They can be found all over the beach, and are a staple at many summer parties. They’re CLAMS! This tasty mollusk has over 2,000 varieties, most of which can be prepared many different ways. Some of the most common types to the East coast are Steamers, Cockles, Quahogs, Cherrystones, Littlenecks, Topnecks, and Razor clams.
These tips from homecooking.about.com will help with the most important part; the prepping!
How to Prepare Fresh Clams
First, scrub the outside of the clams thoroughly with a stiff brush. Since clams naturally burrow in the sand, they need to be purged of grit lest crunching down on grains of sand diminish your enjoyment of this flavorful seafood. Sand should be removed before cooking by covering the clams with salt water (⅓ cup salt to 1 gallon of water) and let sit for several hours. Adding ¼ to ½ cup of cornmeal to the soaking water helps expel the dark matter and sand from the stomachs and also whitens the meat.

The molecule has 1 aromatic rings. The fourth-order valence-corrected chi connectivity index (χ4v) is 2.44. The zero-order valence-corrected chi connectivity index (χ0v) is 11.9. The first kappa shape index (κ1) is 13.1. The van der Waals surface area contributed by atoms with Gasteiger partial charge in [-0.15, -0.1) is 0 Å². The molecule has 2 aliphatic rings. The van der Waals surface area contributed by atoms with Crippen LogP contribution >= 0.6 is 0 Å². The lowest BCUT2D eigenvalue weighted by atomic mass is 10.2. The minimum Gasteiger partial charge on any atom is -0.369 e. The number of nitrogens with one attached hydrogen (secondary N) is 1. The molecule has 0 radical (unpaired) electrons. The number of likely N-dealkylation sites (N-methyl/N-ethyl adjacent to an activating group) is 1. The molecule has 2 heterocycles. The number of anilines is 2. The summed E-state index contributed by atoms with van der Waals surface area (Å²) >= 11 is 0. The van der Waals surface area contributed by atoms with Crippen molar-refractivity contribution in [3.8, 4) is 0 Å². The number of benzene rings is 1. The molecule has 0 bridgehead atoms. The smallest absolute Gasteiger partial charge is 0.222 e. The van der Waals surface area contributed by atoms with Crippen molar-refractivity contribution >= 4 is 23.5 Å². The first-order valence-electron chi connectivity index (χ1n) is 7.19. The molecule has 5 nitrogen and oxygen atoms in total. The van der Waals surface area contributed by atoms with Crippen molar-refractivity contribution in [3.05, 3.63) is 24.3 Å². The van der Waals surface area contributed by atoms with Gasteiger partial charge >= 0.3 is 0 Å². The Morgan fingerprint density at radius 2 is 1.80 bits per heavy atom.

Clam Cooking Tips and Hints
If clams do not open after cooking, discard them, as it means they were not alive to begin with and may be contaminated with bacteria or toxins.
The smallest clams are the most desirable for eating raw. The larger they get, the tougher the meat.
Extended heat further toughens the meat, so cook gently at low heat settings.
Clams may be substituted in most oyster, scallop, and mussel recipes, and vice versa.
Scrub clams under cold running water.
Place in a kettle with a cup of water, a teaspoon of garlic salt, and (optional) a small bottle of draft beer.
Cover and Steam for 8 minutes or until all shells are open. Discard any clams whose shells did not open during the cooking process.
Serve in shells with melted butter, lemon juice, and cocktail sauce.